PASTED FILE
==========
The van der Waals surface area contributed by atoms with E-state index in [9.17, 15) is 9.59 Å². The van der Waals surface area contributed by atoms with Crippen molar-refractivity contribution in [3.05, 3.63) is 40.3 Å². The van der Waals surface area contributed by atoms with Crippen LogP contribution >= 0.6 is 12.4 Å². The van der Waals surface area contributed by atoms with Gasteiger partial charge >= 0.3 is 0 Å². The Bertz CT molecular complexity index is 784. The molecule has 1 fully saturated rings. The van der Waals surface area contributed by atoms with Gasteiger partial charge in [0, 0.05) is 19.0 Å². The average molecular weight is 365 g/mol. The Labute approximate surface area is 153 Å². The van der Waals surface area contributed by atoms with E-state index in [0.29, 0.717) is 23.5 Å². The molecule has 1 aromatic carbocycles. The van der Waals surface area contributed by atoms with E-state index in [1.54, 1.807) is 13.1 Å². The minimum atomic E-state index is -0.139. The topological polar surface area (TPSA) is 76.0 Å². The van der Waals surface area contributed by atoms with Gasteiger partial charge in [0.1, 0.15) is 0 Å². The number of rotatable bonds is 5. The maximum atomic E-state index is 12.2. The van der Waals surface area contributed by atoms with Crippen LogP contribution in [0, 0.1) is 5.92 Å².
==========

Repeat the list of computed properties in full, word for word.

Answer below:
The van der Waals surface area contributed by atoms with E-state index in [9.17, 15) is 9.59 Å². The van der Waals surface area contributed by atoms with Crippen molar-refractivity contribution in [3.05, 3.63) is 40.3 Å². The van der Waals surface area contributed by atoms with Crippen LogP contribution >= 0.6 is 12.4 Å². The van der Waals surface area contributed by atoms with Gasteiger partial charge >= 0.3 is 0 Å². The Bertz CT molecular complexity index is 784. The molecule has 1 fully saturated rings. The van der Waals surface area contributed by atoms with Gasteiger partial charge in [0, 0.05) is 19.0 Å². The average molecular weight is 365 g/mol. The Labute approximate surface area is 153 Å². The van der Waals surface area contributed by atoms with E-state index in [0.29, 0.717) is 23.5 Å². The molecule has 1 aromatic carbocycles. The van der Waals surface area contributed by atoms with E-state index in [1.54, 1.807) is 13.1 Å². The minimum atomic E-state index is -0.139. The topological polar surface area (TPSA) is 76.0 Å². The van der Waals surface area contributed by atoms with Gasteiger partial charge in [0.1, 0.15) is 0 Å². The number of rotatable bonds is 5. The maximum atomic E-state index is 12.2. The van der Waals surface area contributed by atoms with Crippen LogP contribution in [0, 0.1) is 5.92 Å².